Edinburgh - as Glasgow and much of Scotland - possesses local practices of exceptional quality, who are effectively being barred from being part of the renewal of their nation by their tendency to think. Instead dull English corporates are moving north to join our home-grown ones, happy to work as technicians to the Design Planners. My practice has won the Edinburgh Architectural Association's "Building of the Year" five times in the last ten years and I lecture on the city, on behalf of the city, frequently. On what basis am I to understand that some architect who has - let's say Ð built a couple of hospitals abroad, taken a Planning course and been appointed as an Edinburgh Design Planner, should lord-it over me, secure in his superiority?

All over Scotland good, necessary development is being stalled by Planners anxious to flex their design-superiority by fiddling in matters not their business. This has long been the case, but the enobling of the Planner with a "Design Leader" tag will make things much worse. Scotland's Chief Planner needs to concentrate on doing the ordinary Planning job better (a far-too unusual occurrence) before making proposals to take-over ours.

Next there is the Design Champion, a role that is applied in different ways across Scotland. In my experience Ð both as an architect and as one-time leader of Design Review at Arcitecture+Design Scotland - Glasgow has got it right. Gerry Grams is stitched-into the Planning Department, with a sleeves-up design and "fixer" role that enables and unblocks development. In contrast, Terry Farrell in Edinburgh has accepted a role with no connection to Planning and no power. It seems naive, but I can only assume that he believed that he would sketch-out his exemplar masterplans and Edinburgh's Planners, traffic engineers, site owners, developers and architects would see the greater public good shining out of them and change their plans to suit. As this doesn't happen in the real world the result has been a sort-of displacement activity, absorbing the energy of Edinburgh's creative architects into a game of fantasy-masterplanning while the corporates get on with business-as-usual.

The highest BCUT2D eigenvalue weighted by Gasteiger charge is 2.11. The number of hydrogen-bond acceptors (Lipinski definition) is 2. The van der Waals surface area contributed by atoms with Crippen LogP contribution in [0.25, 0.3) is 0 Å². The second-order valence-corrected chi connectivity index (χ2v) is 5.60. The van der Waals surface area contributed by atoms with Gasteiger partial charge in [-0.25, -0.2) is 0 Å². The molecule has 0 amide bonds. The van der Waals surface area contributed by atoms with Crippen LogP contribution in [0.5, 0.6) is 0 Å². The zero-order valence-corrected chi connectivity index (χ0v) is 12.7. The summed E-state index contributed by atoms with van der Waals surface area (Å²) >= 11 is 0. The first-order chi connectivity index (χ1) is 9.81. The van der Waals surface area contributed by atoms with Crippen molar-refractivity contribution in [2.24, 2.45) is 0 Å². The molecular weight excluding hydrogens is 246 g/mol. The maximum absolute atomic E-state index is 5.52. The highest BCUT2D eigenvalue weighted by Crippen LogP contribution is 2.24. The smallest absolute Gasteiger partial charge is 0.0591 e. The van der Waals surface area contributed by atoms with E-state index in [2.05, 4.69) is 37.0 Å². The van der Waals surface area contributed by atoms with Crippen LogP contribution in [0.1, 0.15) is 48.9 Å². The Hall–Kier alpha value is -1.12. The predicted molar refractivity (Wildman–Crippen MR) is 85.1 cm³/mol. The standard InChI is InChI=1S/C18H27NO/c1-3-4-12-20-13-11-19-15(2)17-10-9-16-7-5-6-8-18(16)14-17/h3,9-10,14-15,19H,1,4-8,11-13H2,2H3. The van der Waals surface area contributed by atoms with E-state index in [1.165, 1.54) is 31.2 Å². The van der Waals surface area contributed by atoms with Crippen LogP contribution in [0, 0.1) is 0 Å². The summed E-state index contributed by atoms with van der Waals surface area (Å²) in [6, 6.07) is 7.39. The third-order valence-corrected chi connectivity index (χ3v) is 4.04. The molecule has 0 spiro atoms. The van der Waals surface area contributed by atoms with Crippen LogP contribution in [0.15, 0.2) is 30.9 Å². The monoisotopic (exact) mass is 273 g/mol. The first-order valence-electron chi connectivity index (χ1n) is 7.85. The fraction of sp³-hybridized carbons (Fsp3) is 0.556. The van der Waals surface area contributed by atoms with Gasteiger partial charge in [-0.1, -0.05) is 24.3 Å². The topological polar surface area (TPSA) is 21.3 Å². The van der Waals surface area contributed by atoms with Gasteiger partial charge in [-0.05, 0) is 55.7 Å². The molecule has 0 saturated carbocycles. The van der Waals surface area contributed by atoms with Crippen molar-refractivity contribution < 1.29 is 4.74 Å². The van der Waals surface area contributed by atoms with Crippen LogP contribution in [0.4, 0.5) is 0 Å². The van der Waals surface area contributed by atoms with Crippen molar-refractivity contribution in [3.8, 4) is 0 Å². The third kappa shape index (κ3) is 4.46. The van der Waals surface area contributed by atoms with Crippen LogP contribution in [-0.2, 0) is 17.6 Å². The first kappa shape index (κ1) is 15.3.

The Planning Department has not the resources to do its own job (resources having been diverted into doing ours), and where Farrell might have stepped-in they have, instead, outsourced the critical task of compiling Planning Briefs to the private sector - to large sites' owners. Small surprise then that that we get, rolled-out all across the north of Edinburgh, from Robert Adam to RMJM, "New Urbanist" masterplans of stultifying aridity, based on private, short-term gain rather than long-term, public benefit.

Without power or a defined role Farrell and his deputy, Riccardo Marini, resort to grandstanding their Design Leadership status, adding to our confusion and leaving practices like mine unable to point to a single positive outcome from the first Design Champion term.

The last big issue is how the Council procures its own work. My practice regularly wins work from other authorities but has not, to date, been able to from our own city. Scotland's three Stirling finalists reside in Edinburgh, but we three have submitted maybe forty times for work and have never even been shortlisted. (On a project like the Grassmarket, which I was instrumental in initiating, and even raised finance for, the "reason" I was given for not making the OJEU second stage being the truly-numbing "...that we lacked experience in the historic built-environment of the Old Town".)

These are all reasons for Edinburgh to change its behaviour; but there are also reasons to believe that this might happen. What I would like to see (at both local and national level) is our Heads of Planning concentrating on doing their own job a bit better, and getting their tanks off our lawn.

We also need to rid ourselves of our planning obsession with what things look like, and care instead about how they work - concentrating on getting our infrastructure right before we start to think about how to form buildings and space to suit our aspirations, rather than making re-heated Victoriana our starting point.

And somebody needs to audit the performance of Design Champions and identify the best model while, in Edinburgh, Farrell and Marini need to learn how to be useful. (I note that Council Leader, Jenny Dawe, has asked for better links to Planning in FarrellÕs second term, but I believe that much more work is needed to cement that relationship).

The best news is that we have a new Director of City Development, Dave Anderson, and are soon to get a new Head of Planning, and we have to believe that they will bring a fresh perspective to bear: re-assert and resource traditional Planning, utilise our creative talent, bring the Design Champion into useful play, invest small sums wisely and create the framework necessary to reinvigorate our city.

Malcolm Fraser

Princes Street, Edinburgh
Princes Street, Edinburgh